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Message from he Presiden
“I am hardpressed tounderstandhow highertaxes willchange anyof the vastdemographicdifferencesbetween therich and poorin America.”
Wha Does I Meano Have a “Fair” TaxCode?
here has been a lot of media attention lately to theissue of inequality, with various reports purport-ing to show the rich getting richer while the rest of America is stuck in neutral. My colleague Will McBridecountered these claims with his own study showing thatinequality today is no worse than it was during the latter partof the Clinton Administration. Indeed, he found that inequality rose much faster during the Clinton years than the Bush years,a fact the media has been slow to report on.Of course, it is easy to demagogue the “rich” if youﬁrst deﬁne them as faceless “millionaires and billionaires.”However, when we look beyond the political rhetoric and “puta face” on America’s wealthy taxpayers, we ﬁnd that they areeverything we want Americans to be–married, educated, hard-working, older homeowners with business income.Demographic information is scarce on millionaires, butusing Census and IRS data, here is a basic proﬁle of householdswith incomes above $200,000:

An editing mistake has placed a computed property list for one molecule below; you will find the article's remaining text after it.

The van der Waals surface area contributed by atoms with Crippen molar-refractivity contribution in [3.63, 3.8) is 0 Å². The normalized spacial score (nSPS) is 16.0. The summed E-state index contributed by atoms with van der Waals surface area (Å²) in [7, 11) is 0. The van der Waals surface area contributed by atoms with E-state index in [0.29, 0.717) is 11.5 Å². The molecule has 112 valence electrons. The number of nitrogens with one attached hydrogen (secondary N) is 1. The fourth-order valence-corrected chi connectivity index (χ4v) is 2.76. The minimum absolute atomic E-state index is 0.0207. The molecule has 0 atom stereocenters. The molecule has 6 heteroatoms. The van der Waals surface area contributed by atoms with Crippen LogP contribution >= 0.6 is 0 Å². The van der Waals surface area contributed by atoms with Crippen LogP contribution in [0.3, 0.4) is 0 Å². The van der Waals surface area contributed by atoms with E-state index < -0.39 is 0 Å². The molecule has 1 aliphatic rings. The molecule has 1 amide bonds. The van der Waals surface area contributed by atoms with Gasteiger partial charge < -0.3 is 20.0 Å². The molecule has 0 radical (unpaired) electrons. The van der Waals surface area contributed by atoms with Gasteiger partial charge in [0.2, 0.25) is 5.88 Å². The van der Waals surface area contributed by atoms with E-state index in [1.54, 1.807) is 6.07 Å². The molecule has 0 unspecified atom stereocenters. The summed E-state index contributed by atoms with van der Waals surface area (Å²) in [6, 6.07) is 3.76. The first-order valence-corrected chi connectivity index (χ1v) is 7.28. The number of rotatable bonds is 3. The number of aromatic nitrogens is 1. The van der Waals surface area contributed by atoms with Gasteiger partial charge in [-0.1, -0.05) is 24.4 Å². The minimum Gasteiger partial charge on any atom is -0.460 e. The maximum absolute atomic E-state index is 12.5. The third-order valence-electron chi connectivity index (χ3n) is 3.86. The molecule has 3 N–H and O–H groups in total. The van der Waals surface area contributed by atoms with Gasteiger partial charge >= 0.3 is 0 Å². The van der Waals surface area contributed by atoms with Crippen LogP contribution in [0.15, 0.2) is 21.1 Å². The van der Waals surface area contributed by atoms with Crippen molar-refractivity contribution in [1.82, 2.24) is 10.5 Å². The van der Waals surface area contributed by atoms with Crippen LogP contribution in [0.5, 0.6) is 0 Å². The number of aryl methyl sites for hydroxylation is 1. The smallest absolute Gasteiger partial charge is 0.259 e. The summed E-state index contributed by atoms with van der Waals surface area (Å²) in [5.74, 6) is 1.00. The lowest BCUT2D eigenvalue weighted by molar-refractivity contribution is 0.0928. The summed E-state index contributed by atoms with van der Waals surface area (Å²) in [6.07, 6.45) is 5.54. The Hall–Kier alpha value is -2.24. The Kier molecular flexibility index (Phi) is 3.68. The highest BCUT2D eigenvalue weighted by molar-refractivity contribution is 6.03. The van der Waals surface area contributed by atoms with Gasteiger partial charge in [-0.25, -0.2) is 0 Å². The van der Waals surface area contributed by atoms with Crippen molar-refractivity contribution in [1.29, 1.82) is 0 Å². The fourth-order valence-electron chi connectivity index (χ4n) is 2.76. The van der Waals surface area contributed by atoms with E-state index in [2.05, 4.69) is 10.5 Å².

83 percent are married-couple families.
56 percent are between the ages of 45 and 65.
73 percent of these families have two or more earners.
78 percent have a bachelor’s degree or higher.
61 percent of high-income households have children.
91 percent own their own home.
They earn 55 percent of all private business income (S corp, LLC, and soleproprietor).Meanwhile, low-income taxpayers tend to be the polar opposite of each of thesecharacteristics. They are: single; younger (although in some income bands there are anequal number of people over 65); they have high school degrees or less; and, they havepart-time jobs.While many in Washington, including President Obama, believe that raising taxes onthe rich will reduce income inequality in America, I am hard pressed to understand how higher taxes will change any of the vast demographic differences between the rich andpoor in America.Higher tax rates won’t make educated families less educated or older families any younger. Though, I suppose it’s possible that raising taxes on the rich could convincesome second-earners (typically professional women) to leave the workforce or discour-age others from becoming entrepreneurs. But why would we want to do that?As we all know, when you raise taxes on something you get less of it. Why do wewant fewer intact married families who are educated and have business income?Sincerely,
Scott A. Hodge